"I didn't imagine that my fear and my pain would turn into impact, and possibly turn into change, and that's what this is about," the singer said of her win for "I Can't Breathe"

H.E.R. won big on Sunday — and she used her moment to speak out against racial injustice.

During the Grammy Awards, the singer, 23, took home the song of the year trophy for "I Can't Breathe," which was written in response to the death of George Floyd.

While accepting her award onstage with co-writer Tiara Thomas, H.E.R. said she's "never been so proud to be an artist" and was "so, so grateful" to be the winner.

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The singer went on to say the award was especially meaningful because "I didn't imagine that my fear and my pain would turn into impact and possibly turn into change."

"That's what this is about. That's why I write music, that's why I do this," she continued. "I thank God for the gift of a voice... and using me as a vessel to create change."

"We are the change we wish to see and that fight that we had in us in summer 2020, keep that same energy," she finished, referencing the protests that occurred after Floyd's death.

Also nominated for song of the year were Beyoncé for "Black Parade," Roddy Ricch for "The Box," Taylor Swift for "Cardigan," Post Malone for "Circles," Dua Lipa for "Don't Start Now," Billie Eilish for "Everything I Wanted," and JP Saxe and Julia Michaels for "If The World Was Ending."

H.E.R. with Tiara Thomas
| Credit: Kevin Winter/Getty

Following her win on Sunday, H.E.R. (real name: Gabriella Wilson) explained to reporters that her song came about naturally through a conversation with Thomas.

"We honestly were coming from the perspective of our own personal feelings and then it turned into being part of the movement and being a part of history," she said. "I think the song is going to be a stamp in time and people are going to think of this song when they think of George Floyd, when they think of Brianna Taylor, when they think of all of these people that we are still fighting for."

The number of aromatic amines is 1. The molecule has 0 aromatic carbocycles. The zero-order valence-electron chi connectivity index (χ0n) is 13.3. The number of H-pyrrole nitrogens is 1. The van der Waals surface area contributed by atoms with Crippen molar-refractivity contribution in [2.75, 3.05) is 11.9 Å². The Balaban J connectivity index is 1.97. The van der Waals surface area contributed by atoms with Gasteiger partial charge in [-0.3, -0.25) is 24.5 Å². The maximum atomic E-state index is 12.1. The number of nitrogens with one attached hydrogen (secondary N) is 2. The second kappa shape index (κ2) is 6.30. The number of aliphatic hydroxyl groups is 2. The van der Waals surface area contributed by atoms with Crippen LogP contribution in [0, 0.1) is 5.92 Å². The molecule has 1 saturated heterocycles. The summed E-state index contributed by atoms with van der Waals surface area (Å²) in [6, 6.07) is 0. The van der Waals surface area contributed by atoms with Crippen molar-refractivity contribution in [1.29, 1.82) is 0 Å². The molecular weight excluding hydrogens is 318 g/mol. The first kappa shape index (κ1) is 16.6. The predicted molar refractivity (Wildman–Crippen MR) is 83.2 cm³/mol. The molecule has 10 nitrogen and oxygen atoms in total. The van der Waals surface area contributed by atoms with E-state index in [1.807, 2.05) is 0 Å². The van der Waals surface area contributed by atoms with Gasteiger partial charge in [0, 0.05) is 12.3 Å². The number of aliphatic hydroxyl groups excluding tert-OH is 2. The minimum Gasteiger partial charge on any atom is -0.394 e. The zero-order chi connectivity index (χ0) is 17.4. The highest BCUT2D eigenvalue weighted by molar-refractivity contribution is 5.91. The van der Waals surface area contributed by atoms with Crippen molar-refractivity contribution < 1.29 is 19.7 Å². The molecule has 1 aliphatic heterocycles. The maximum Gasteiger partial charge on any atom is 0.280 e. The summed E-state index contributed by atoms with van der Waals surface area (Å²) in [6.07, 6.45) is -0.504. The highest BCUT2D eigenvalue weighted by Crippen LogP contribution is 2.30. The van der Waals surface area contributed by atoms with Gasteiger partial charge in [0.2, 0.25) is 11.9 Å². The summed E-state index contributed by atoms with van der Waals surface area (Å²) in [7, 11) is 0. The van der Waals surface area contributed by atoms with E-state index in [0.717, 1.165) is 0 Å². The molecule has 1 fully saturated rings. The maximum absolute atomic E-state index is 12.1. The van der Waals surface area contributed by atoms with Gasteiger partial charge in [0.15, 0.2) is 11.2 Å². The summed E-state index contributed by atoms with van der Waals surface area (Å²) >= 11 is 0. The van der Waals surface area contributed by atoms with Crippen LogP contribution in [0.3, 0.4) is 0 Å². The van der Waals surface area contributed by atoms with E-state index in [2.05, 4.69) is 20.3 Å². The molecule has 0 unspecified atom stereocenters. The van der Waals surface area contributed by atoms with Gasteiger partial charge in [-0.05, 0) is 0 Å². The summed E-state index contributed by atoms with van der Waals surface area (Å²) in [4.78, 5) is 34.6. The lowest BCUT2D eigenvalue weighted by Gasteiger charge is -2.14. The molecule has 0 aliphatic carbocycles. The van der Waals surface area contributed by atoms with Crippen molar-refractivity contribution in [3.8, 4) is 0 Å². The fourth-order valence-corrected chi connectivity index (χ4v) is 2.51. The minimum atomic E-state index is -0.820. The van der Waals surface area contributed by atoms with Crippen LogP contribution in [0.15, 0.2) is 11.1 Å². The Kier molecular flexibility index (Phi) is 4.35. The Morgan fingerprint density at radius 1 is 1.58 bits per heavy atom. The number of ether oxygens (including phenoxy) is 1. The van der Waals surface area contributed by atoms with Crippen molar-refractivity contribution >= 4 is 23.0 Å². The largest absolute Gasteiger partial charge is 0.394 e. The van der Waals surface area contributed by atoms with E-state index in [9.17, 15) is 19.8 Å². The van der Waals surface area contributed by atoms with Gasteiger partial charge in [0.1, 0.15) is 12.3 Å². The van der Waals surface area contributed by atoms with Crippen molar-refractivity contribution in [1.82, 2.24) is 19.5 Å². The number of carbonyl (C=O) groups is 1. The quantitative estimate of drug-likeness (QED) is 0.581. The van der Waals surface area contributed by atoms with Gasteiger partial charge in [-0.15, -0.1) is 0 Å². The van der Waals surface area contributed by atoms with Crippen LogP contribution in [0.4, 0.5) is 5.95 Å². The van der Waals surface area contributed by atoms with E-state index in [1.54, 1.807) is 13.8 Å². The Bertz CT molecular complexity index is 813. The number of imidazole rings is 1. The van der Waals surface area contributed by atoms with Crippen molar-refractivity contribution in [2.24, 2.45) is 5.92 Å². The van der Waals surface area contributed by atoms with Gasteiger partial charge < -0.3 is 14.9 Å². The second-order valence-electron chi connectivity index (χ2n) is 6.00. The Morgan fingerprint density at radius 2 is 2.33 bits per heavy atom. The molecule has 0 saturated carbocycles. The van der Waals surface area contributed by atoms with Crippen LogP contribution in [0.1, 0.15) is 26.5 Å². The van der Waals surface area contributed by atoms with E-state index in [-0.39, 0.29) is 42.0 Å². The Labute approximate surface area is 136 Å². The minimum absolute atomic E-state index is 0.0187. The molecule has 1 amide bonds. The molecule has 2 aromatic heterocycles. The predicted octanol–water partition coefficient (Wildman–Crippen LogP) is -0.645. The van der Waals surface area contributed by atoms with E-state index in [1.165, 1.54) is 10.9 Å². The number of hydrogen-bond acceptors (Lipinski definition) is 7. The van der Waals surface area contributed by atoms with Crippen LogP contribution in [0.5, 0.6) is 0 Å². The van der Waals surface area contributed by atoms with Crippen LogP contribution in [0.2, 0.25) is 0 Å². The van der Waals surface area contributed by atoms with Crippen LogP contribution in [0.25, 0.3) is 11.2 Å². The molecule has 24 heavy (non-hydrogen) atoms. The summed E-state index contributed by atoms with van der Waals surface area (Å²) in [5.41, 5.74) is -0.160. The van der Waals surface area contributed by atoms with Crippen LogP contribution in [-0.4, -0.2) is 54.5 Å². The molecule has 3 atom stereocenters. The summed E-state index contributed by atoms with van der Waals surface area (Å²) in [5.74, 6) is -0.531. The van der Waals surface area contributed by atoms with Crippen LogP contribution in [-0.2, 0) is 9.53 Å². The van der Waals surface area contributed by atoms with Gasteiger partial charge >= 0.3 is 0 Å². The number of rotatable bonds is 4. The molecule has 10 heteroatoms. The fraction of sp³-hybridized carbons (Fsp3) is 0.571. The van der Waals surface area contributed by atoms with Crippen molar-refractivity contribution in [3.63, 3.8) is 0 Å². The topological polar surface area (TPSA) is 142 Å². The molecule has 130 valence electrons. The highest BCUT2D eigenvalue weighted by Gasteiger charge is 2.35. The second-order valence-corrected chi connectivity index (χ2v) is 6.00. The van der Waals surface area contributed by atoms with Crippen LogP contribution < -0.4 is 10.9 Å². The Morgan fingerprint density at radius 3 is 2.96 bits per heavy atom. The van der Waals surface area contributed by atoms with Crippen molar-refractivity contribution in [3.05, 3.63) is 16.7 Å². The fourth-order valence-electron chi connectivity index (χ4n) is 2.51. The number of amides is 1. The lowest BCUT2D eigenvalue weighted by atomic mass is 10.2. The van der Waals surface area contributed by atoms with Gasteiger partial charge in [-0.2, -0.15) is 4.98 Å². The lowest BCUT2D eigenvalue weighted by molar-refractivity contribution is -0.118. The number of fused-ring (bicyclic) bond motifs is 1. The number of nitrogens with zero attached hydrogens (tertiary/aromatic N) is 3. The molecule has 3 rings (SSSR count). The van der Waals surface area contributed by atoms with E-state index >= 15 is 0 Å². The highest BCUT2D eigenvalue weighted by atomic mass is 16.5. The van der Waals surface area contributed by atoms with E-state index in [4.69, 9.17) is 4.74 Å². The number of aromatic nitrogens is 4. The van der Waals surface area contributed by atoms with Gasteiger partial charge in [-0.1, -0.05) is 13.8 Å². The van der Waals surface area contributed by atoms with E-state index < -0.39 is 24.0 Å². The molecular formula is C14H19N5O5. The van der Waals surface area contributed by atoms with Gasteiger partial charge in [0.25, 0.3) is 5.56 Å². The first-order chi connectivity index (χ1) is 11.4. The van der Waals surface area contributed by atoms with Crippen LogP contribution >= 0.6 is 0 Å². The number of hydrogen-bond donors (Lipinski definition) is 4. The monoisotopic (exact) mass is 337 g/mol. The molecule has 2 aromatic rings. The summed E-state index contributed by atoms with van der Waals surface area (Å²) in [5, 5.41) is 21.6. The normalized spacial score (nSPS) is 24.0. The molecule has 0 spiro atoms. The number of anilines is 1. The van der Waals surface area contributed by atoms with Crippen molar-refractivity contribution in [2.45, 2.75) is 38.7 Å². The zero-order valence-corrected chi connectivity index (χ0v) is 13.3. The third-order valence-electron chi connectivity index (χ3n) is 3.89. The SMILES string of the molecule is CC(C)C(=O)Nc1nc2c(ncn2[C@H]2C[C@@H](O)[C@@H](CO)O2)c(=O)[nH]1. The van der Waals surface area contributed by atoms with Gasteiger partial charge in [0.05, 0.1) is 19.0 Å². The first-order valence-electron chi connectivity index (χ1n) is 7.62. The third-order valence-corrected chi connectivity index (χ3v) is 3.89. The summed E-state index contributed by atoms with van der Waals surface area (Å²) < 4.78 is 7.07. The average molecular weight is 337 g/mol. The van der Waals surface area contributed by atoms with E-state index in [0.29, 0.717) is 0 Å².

"I hope that it's a contribution to the movement and that it will continue the fight, and it will continue to give people hope because I think that's what music does," she continued. "It's so much bigger than this and this is amazing and this makes it all worth it... This is something we have to continue."

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H.E.R. also spoke about a specific lyric in her song that states, "Thank God we don't seek revenge, we seek justice."

"When we stop being afraid of the truth and afraid of the pain and afraid of the trauma, then we can really move forward. And that's where I was coming from when I wrote that that line," she explained. "Four bars wasn't enough for a verse to talk about the pain that we experienced and it's still not enough."

H.E.R. attends the 63rd Annual GRAMMY Awards at Los Angeles Convention Center on March 14, 2021
| Credit: Kevin Mazur/Getty

This year, H.E.R. was also up for best R&B song for "Better Than I Imagined" as well as "Slow Down." The singer previously picked up two awards at the 61st Grammy Awards: best R&B performance and best R&B album. 

Beyoncé is the most-nominated artist of the night with a total of nine, followed by Swift, Ricch and Lipa with six nominations apiece. Brittany Howard received five nominations.

Like many socially distanced awards shows that have already taken place, this year's Grammy nominees will be coming together while staying safely apart to celebrate music's biggest night amid the ongoing pandemic.

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Throughout the 2021 show, several music venues across the country, which have been greatly impacted by the pandemic, will be honored as bartenders, box office managers and other day-to-day employees will serve as presenters for various awards categories.

Among the venues that will be featured are the Troubadour and The Hotel Café in Los Angeles, the Apollo Theater in New York City, and The Station Inn in Nashville.

The Grammy Awards, hosted by Trevor Noah, are airing Sunday, March 14, at 8 p.m. ET/5 p.m. PT on CBS Television Network and Paramount+.